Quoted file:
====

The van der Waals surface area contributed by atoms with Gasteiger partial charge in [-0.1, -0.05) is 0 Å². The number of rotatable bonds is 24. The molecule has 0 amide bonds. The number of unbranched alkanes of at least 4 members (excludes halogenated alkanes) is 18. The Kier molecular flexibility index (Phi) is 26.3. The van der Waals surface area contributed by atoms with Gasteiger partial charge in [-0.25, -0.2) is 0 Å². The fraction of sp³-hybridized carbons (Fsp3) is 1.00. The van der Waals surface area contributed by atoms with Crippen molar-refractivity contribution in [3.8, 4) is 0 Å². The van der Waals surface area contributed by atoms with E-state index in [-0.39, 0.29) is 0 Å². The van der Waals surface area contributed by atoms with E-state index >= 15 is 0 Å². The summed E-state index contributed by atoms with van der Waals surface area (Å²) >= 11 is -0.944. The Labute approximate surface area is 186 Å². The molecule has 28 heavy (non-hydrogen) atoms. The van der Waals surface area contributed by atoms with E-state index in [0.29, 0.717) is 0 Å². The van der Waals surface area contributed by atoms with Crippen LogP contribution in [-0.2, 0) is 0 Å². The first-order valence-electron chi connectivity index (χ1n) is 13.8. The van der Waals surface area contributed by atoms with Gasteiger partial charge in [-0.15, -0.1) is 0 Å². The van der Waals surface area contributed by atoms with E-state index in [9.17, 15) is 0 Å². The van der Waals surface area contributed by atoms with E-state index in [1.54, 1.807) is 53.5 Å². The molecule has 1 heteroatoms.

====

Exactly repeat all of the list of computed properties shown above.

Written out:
The van der Waals surface area contributed by atoms with Gasteiger partial charge in [-0.1, -0.05) is 0 Å². The number of rotatable bonds is 24. The molecule has 0 amide bonds. The number of unbranched alkanes of at least 4 members (excludes halogenated alkanes) is 18. The Kier molecular flexibility index (Phi) is 26.3. The van der Waals surface area contributed by atoms with Gasteiger partial charge in [-0.25, -0.2) is 0 Å². The fraction of sp³-hybridized carbons (Fsp3) is 1.00. The van der Waals surface area contributed by atoms with Crippen molar-refractivity contribution in [3.8, 4) is 0 Å². The van der Waals surface area contributed by atoms with E-state index in [-0.39, 0.29) is 0 Å². The van der Waals surface area contributed by atoms with E-state index >= 15 is 0 Å². The summed E-state index contributed by atoms with van der Waals surface area (Å²) >= 11 is -0.944. The Labute approximate surface area is 186 Å². The molecule has 28 heavy (non-hydrogen) atoms. The van der Waals surface area contributed by atoms with E-state index in [0.29, 0.717) is 0 Å². The van der Waals surface area contributed by atoms with Crippen LogP contribution in [-0.2, 0) is 0 Å². The first-order valence-electron chi connectivity index (χ1n) is 13.8. The van der Waals surface area contributed by atoms with Gasteiger partial charge in [-0.15, -0.1) is 0 Å². The van der Waals surface area contributed by atoms with E-state index in [9.17, 15) is 0 Å². The van der Waals surface area contributed by atoms with E-state index in [1.54, 1.807) is 53.5 Å². The molecule has 1 heteroatoms.